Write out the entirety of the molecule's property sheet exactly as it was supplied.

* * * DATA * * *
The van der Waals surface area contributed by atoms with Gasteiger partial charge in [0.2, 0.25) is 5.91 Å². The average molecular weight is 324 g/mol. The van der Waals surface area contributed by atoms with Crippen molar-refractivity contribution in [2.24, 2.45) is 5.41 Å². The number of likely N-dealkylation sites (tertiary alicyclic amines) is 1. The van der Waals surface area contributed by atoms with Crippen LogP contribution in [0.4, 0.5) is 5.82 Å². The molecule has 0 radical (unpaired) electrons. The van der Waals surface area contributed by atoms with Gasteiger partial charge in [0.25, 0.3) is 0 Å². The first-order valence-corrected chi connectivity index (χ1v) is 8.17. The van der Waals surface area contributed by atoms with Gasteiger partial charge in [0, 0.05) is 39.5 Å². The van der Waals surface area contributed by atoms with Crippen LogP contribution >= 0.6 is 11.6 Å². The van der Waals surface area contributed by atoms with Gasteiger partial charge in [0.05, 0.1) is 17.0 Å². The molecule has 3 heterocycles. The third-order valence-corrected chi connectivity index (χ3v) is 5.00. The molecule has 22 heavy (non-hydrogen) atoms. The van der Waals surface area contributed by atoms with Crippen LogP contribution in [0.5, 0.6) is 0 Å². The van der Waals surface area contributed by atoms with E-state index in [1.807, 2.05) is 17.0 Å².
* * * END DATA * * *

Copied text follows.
The van der Waals surface area contributed by atoms with Gasteiger partial charge in [0.2, 0.25) is 5.91 Å². The average molecular weight is 324 g/mol. The van der Waals surface area contributed by atoms with Crippen molar-refractivity contribution in [2.24, 2.45) is 5.41 Å². The number of likely N-dealkylation sites (tertiary alicyclic amines) is 1. The van der Waals surface area contributed by atoms with Crippen LogP contribution in [0.4, 0.5) is 5.82 Å². The molecule has 0 radical (unpaired) electrons. The van der Waals surface area contributed by atoms with Gasteiger partial charge in [0.25, 0.3) is 0 Å². The first-order valence-corrected chi connectivity index (χ1v) is 8.17. The van der Waals surface area contributed by atoms with Gasteiger partial charge in [0, 0.05) is 39.5 Å². The van der Waals surface area contributed by atoms with Crippen LogP contribution >= 0.6 is 11.6 Å². The van der Waals surface area contributed by atoms with Gasteiger partial charge in [0.05, 0.1) is 17.0 Å². The molecule has 3 heterocycles. The third-order valence-corrected chi connectivity index (χ3v) is 5.00. The molecule has 22 heavy (non-hydrogen) atoms. The van der Waals surface area contributed by atoms with Crippen LogP contribution in [0.5, 0.6) is 0 Å². The van der Waals surface area contributed by atoms with E-state index in [1.807, 2.05) is 17.0 Å².